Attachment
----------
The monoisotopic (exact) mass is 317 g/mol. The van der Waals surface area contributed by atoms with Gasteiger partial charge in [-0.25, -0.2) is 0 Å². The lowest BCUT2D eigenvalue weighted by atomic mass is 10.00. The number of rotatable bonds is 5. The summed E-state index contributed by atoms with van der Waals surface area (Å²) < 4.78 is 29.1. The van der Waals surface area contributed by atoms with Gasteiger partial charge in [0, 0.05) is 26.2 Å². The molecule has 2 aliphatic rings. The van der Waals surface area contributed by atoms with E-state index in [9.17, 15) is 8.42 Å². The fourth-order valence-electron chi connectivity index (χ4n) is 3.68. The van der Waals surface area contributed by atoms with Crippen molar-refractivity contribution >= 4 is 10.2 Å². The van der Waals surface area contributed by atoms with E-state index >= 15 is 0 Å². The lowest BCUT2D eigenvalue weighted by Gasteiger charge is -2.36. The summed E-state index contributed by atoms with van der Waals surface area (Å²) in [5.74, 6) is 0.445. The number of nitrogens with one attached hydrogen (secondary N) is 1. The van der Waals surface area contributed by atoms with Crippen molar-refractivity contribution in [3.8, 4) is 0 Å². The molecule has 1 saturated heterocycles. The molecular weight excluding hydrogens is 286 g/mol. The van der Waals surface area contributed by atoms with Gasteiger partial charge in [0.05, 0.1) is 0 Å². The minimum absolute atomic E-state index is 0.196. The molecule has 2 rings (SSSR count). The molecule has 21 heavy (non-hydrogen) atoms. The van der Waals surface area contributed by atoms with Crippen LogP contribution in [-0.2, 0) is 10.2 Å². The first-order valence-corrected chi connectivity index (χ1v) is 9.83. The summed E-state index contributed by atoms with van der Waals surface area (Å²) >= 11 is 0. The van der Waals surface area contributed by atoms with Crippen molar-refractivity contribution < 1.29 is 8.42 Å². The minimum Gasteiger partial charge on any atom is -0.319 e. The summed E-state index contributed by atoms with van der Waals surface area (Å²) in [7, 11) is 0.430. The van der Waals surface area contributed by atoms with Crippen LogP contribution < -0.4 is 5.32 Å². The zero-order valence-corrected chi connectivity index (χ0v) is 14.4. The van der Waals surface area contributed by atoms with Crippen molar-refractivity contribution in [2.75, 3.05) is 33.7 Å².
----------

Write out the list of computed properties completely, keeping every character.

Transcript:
The monoisotopic (exact) mass is 317 g/mol. The van der Waals surface area contributed by atoms with Gasteiger partial charge in [-0.25, -0.2) is 0 Å². The lowest BCUT2D eigenvalue weighted by atomic mass is 10.00. The number of rotatable bonds is 5. The summed E-state index contributed by atoms with van der Waals surface area (Å²) < 4.78 is 29.1. The van der Waals surface area contributed by atoms with Gasteiger partial charge in [0, 0.05) is 26.2 Å². The molecule has 2 aliphatic rings. The van der Waals surface area contributed by atoms with E-state index in [9.17, 15) is 8.42 Å². The fourth-order valence-electron chi connectivity index (χ4n) is 3.68. The van der Waals surface area contributed by atoms with Crippen molar-refractivity contribution >= 4 is 10.2 Å². The van der Waals surface area contributed by atoms with E-state index >= 15 is 0 Å². The lowest BCUT2D eigenvalue weighted by Gasteiger charge is -2.36. The summed E-state index contributed by atoms with van der Waals surface area (Å²) in [5.74, 6) is 0.445. The number of nitrogens with one attached hydrogen (secondary N) is 1. The van der Waals surface area contributed by atoms with Crippen molar-refractivity contribution in [3.8, 4) is 0 Å². The molecule has 1 saturated heterocycles. The molecular weight excluding hydrogens is 286 g/mol. The van der Waals surface area contributed by atoms with Gasteiger partial charge in [0.05, 0.1) is 0 Å². The minimum absolute atomic E-state index is 0.196. The molecule has 2 rings (SSSR count). The molecule has 21 heavy (non-hydrogen) atoms. The van der Waals surface area contributed by atoms with Crippen LogP contribution in [-0.2, 0) is 10.2 Å². The first-order valence-corrected chi connectivity index (χ1v) is 9.83. The summed E-state index contributed by atoms with van der Waals surface area (Å²) >= 11 is 0. The van der Waals surface area contributed by atoms with Crippen molar-refractivity contribution < 1.29 is 8.42 Å². The minimum Gasteiger partial charge on any atom is -0.319 e. The summed E-state index contributed by atoms with van der Waals surface area (Å²) in [7, 11) is 0.430. The van der Waals surface area contributed by atoms with Crippen LogP contribution < -0.4 is 5.32 Å². The zero-order valence-corrected chi connectivity index (χ0v) is 14.4. The van der Waals surface area contributed by atoms with Crippen molar-refractivity contribution in [2.75, 3.05) is 33.7 Å².